The Art of Not Worrying
Apr 29, 2019 02:43PM
The good thing is the outcome—worrying rarely turns out as projected. The expectation of our fate is usually not totally grounded in facts, history or behaviors, so the idea that we spend hours, days, even our whole lives worrying is mind-boggling. We continue to try to peer into the future and yet fear it at the same time.
I admit I may be going over the top in describing how most people get caught up in worry. The person I describe here may be a worry junkie, or a personality that has a hard time separating what is real and what they have imagined, but that’s what too much worry will do for you.
Worrying is about understanding the future, knowing what the future will bring, and usually involves some degree of disaster. Recently, I read this in a book: “I have never met a person from the future.” I certainly haven’t had the pleasure, so how would I know what outcomes tomorrow will bring?
Is it possible to perfect the art of not worrying? For me, I always go back to recognizing that it is a decision. As with most things I want to change, I have to want to change. Then it becomes a matter of practice, of paying attention. Faith plays a big part, as does trust, letting go, understanding, common sense and desire. Changing a cognitive behavior is not easy—self-talk, mnemonic devices, meditation, staying on the path of change—all of it is a process. Shifting our thinking to acceptance, thinking positive and living in gratitude is the real key.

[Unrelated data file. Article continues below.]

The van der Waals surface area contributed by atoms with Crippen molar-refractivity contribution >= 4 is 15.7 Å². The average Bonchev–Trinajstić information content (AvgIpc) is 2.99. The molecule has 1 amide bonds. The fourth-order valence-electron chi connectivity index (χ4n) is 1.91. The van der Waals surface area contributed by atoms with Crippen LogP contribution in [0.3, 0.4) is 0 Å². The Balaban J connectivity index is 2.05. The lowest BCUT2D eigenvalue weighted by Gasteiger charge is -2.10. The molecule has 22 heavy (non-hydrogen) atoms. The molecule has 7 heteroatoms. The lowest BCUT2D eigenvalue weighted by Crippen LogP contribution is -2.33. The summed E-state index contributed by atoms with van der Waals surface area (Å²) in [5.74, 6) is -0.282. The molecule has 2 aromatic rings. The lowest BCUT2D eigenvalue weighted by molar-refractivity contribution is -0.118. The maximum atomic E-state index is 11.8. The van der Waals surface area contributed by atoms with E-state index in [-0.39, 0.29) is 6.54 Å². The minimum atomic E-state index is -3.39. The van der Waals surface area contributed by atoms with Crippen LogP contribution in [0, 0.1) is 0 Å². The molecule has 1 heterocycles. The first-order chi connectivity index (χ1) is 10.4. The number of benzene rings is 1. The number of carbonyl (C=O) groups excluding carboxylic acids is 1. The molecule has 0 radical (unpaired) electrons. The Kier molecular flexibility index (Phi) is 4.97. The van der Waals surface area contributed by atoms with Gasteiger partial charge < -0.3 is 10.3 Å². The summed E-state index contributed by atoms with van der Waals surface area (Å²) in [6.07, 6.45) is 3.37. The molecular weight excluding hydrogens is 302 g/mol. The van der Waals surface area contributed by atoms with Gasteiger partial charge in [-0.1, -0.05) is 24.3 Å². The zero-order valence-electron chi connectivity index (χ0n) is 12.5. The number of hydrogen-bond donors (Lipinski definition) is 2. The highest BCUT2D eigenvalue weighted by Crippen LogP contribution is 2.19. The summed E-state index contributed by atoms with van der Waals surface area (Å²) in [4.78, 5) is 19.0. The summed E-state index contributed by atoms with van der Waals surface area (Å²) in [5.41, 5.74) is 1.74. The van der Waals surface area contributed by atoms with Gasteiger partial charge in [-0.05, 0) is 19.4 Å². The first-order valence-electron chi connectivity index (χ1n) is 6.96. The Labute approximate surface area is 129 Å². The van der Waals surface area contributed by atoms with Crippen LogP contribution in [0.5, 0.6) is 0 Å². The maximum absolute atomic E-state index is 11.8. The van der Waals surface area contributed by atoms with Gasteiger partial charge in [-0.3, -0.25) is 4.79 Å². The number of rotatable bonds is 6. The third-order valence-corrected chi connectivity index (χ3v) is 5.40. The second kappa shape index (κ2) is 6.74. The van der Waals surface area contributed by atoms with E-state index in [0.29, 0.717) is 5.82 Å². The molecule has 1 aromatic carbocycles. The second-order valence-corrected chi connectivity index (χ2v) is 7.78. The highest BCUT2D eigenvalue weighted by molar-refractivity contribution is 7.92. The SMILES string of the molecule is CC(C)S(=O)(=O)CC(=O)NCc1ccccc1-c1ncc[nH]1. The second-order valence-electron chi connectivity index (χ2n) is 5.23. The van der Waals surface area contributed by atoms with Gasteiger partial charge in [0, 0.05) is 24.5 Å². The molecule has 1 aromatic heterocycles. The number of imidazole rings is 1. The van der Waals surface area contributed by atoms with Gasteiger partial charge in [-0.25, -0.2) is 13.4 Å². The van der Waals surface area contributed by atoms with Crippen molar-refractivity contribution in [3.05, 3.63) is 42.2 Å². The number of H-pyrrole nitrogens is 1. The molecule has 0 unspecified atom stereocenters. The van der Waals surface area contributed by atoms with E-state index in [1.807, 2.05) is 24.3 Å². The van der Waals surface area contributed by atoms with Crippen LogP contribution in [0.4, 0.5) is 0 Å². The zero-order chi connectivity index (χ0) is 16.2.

For today, I’m not going to worry about worry. Instead, I’m practicing the “Don’t worry, be happy” approach, which, I must admit, is a whole lot more fun.
In peace, love and laughter, Joe Dunne, Publisher